Email forwarding can be useful, but poses a security risk due to the potential disclosure of information. Therefore the Anti-spam outbound policy blocks the auto-forwarding at the tenant level by default. Although this minimises the security risks, it hampers productivity since there are valid reasons to allow auto-forwarding to an external domain.
There are valid use cases for external email forwarding such as:
- To support the adoption of Microsoft Teams and the concept of working in Teams rather than sending email. However, users cannot auto-forward emails to a Teams channel, because the Teams channel email addresses are external email addresses, for example (firstname.lastname@example.org or email@example.com).
- Auto-forwarding emails to a third-party system, such as CRM or ticketing system for processing.
Read on to learn how to allow auto-forwarding to Teams channels and other authorised external domains to increase productivity and reduce security risks.
Requirement to allow auto-forwarding to Teams channels
- Allow auto-forwarding to internal email addresses.
- Block auto-forwarding to all external domains except for authorised domains. In this scenario allow auto-forwarding to Teams channels with the domain “emea.teams.ms”.
- Notify users when auto-forwarding is blocked.
Change to allow auto-forwarding to Teams channels
- Change the Anti-spam outbound (default) policy to allow all users to auto-forward emails to external domains.
- Alternatively, create a custom Anti-spam outbound policy to allow a group of users to auto-forward emails to external domains. The users must be in a distribution group, mail-enabled security group or Microsoft 365 Group.
- Create Mail flow rules to block auto-forwarding to all domains except for authorised domains which include auto-forwarding to Teams channels with the domain “emea.teams.ms”.
Update the Anti-spam outbound (default) policy to allow auto-forwarding
By default, the Anti-spam outbound (default) policy blocks all external auto-forwarding and takes priority over any mail flow rules.
So the first step is to enable auto-forwarding in the Anti-spam outbound policy. There are two options for this:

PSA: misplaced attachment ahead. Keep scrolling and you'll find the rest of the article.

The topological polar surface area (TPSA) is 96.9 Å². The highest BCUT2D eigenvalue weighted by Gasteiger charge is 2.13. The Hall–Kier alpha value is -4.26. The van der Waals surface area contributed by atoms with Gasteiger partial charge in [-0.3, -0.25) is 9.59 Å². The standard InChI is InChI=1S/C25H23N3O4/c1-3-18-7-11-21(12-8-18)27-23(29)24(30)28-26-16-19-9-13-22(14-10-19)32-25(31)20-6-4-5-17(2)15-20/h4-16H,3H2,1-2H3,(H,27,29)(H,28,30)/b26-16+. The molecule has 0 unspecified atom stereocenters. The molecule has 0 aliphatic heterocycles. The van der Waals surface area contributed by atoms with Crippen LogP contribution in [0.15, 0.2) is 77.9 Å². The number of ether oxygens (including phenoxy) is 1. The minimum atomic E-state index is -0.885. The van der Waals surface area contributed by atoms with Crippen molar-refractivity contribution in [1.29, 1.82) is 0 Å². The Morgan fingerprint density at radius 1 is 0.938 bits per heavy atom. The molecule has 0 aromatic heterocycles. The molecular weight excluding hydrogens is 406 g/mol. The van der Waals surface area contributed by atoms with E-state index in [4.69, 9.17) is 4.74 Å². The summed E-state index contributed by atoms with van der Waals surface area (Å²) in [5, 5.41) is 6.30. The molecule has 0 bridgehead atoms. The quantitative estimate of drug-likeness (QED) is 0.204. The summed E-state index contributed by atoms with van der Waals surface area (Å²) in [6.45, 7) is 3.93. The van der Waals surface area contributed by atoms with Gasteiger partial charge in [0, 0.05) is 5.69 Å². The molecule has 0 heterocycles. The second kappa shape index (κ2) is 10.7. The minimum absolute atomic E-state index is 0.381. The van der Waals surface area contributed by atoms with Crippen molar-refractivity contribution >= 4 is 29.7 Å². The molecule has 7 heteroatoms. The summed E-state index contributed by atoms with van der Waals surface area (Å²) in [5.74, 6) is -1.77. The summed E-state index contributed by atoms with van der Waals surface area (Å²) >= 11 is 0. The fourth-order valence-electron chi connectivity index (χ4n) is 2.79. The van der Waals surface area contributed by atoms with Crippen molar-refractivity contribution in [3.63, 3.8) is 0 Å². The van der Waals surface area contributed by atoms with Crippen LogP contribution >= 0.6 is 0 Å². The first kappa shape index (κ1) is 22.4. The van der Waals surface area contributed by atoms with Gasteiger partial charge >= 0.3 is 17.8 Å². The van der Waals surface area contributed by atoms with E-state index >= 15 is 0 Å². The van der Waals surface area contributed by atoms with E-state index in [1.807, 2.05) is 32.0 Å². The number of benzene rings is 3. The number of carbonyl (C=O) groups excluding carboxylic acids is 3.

- Update the Anti-spam outbound (default) policy to allow auto-forwarding.
- Create a custom policy for a subset of users who can use auto-forwarding.
From the Microsoft 365 Defender, Admin Center > Email and collaboration menu > Policies & rules.
Select Threat policies and Anti-spam policy.
Option 1: Allow all users in the organisation to auto-forward emails to Teams channels
Update the Anti-spam outbound (default) policy to allow auto-forwarding.
Select the Anti-spam outbound policy (Default)
Edit the Anti-spam outbound policy.
Edit the Forwarding rules.
Automatic forwarding rules = On – Forwarding is enabled
Option 2: Allow a subset of users to auto-forward emails to Teams channels
The Anti-spam outbound (default) policy remains unchanged, with auto-forwarding blocked.
Create a new custom Anti-spam outbound policy to restrict auto-forwarding to a group of users in a distribution group, mail-enabled security group or Microsoft 365 Group.
Select +Create policy to create a new outbound Anti-spam policy. Then select Outbound to create a new outbound policy.
Add in the users, groups or domains in scope. I recommend using a distribution group, mail-enabled security group or Microsoft 365 Group to manage membership outside of the policy.
- Automatic forwarding rules = On – Forwarding is enabled.
Create a Mail flow rule to allow auto-forwarding to Teams channels and other authorised domains
Now the Anti-spam outbound policy allows auto-forwarding with any external domain, Being able to automatically forward emails to any domain poses a security risk. Reduce this risk by using Mail flow rules to block auto-forwarding to external domains except for an authorised list of domains.
Create a Mail flow rule so users can only auto-forward emails to authorised domains. For example in this scenario, add the domain “emea.teams.ms” to allow auto-forwarding to Teams channels with the domain “emea.teams.ms”. Auto-forwarding of emails to all other external domains will remain blocked.